Coding Adolescent Reproductive Health Visits
Published on Tue Apr 01, 2003
How much have you learned about the critical aspects of coding adolescent gynecological exams? Try coding each of the following scenarios and then look in the box below to check your answers against those provided by coding experts. 1. A 16-year-old new patient comes in for an office visit, complaining of not having a period for three months. The physician diagnoses an eating disorder, severe bradycardia, hypotension, and hypothermia, and recommends admission to the hospital's eating-disorder unit. The physician takes a history and performs a complete physical except for a pelvic exam. The physician spends one hour and 40 minutes with the patient and her mother during this encounter. 2. An ob-gyn prescribes birth-control pills to an adolescent and wants to see her for follow-up in one month for a compliance check. The patient does not have a physical exam on her return visit. 3. An ob-gyn performs a colposcopy on a 17-year-old established patient. Abiopsy of the cervix reveals moderate cervical dysplasia. The physician reviews the results with the patient in the office a week later. The mother is extremely anxious and concerned. The physician does not re-examine the patient during the visit but counsels the patient and her mother for 45 minutes. 4. A 17-year-old established patient is scheduled for a colposcopy. On the day of the planned procedure, she also complains of a breast mass. The physician completes the colposcopy with cervical biopsy, takes a breast history, performs a breast exam, and discusses the breast findings and plan with the patient.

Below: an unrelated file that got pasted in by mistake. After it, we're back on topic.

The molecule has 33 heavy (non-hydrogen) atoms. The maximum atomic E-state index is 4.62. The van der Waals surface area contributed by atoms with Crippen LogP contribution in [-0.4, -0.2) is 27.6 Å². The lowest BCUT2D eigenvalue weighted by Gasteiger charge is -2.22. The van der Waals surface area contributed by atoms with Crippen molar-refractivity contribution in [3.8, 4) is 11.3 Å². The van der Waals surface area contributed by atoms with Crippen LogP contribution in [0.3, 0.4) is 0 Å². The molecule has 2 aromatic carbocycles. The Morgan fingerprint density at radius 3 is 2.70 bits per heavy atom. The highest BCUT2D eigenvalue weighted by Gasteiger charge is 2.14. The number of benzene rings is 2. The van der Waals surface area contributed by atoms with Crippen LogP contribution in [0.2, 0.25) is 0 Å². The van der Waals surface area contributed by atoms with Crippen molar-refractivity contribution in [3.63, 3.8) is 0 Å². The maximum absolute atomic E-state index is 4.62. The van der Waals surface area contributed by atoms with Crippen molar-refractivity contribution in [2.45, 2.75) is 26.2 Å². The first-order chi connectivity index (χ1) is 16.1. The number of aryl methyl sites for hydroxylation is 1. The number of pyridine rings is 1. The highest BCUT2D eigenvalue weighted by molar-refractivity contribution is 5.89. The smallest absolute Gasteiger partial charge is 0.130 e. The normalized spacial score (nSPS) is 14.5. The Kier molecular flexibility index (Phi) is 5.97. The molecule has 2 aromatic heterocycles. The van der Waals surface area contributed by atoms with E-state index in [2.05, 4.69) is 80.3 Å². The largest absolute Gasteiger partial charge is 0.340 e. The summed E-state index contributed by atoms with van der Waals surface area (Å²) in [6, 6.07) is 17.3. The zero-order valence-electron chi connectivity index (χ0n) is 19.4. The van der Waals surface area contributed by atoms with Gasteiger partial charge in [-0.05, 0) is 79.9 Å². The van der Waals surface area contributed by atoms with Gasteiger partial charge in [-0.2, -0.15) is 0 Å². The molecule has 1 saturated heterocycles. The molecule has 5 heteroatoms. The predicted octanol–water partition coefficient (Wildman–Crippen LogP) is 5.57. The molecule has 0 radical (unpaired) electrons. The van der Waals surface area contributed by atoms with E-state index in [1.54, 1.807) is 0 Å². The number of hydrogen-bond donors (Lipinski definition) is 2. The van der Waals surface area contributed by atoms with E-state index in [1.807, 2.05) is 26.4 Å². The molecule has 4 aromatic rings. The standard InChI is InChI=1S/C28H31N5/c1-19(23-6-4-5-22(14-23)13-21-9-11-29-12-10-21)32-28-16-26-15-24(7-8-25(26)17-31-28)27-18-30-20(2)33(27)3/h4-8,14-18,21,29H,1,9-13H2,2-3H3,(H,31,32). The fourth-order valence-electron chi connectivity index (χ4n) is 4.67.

1. You should report 99205 (Office or other outpatient visit physicians typically spend 60 minutes face-to-face with the patient and/or family) for the comprehensive initial outpatient problem visit (60 minutes in length) and link it to 626.0 for amenorrhea. Remember that the diagnosis of secondary amenorrhea is the absence of menstruation for at least three months. If the patient missed only one or two periods, you would link 626.8 (Other disorders of menstruation ...) to the service instead. Because the physician spent a total of 100 minutes with the patient and her mother, you can bill for any additional time that the ob-gyn did not spend performing the history, exam and medical decision-making. In this case, we will assume that the physician spent 60 minutes (the typical time listed for 99205) dealing with the elements of the E/M service. This means the physician can bill for 40 minutes of prolonged services time using code +99354 (Prolonged physician service in the office or other outpatient setting requiring direct [face-to-face] patient contact beyond the usual service; first hour). Note: You should use prolonged services codes (99354-99357) to bill protracted services related to the outpatient problem visit, [...]
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